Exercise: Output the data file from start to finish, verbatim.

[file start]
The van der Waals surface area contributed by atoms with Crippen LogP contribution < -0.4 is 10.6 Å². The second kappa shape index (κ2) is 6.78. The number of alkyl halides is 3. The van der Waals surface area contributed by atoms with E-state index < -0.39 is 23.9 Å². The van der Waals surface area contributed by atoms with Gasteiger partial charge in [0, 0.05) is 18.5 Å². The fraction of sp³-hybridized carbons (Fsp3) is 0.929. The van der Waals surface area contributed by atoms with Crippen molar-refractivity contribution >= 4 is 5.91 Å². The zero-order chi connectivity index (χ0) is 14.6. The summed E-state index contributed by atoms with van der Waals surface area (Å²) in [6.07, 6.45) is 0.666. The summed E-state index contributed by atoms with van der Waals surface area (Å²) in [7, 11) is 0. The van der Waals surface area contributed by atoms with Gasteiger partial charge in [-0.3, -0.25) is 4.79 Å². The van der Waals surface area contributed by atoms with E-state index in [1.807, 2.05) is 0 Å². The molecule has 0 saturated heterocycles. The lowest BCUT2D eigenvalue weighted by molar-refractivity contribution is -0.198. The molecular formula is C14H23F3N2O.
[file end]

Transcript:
The van der Waals surface area contributed by atoms with Crippen LogP contribution < -0.4 is 10.6 Å². The second kappa shape index (κ2) is 6.78. The number of alkyl halides is 3. The van der Waals surface area contributed by atoms with E-state index < -0.39 is 23.9 Å². The van der Waals surface area contributed by atoms with Gasteiger partial charge in [0, 0.05) is 18.5 Å². The fraction of sp³-hybridized carbons (Fsp3) is 0.929. The van der Waals surface area contributed by atoms with Crippen molar-refractivity contribution >= 4 is 5.91 Å². The zero-order chi connectivity index (χ0) is 14.6. The summed E-state index contributed by atoms with van der Waals surface area (Å²) in [6.07, 6.45) is 0.666. The summed E-state index contributed by atoms with van der Waals surface area (Å²) in [7, 11) is 0. The van der Waals surface area contributed by atoms with Gasteiger partial charge in [-0.3, -0.25) is 4.79 Å². The van der Waals surface area contributed by atoms with E-state index in [1.807, 2.05) is 0 Å². The molecule has 0 saturated heterocycles. The lowest BCUT2D eigenvalue weighted by molar-refractivity contribution is -0.198. The molecular formula is C14H23F3N2O.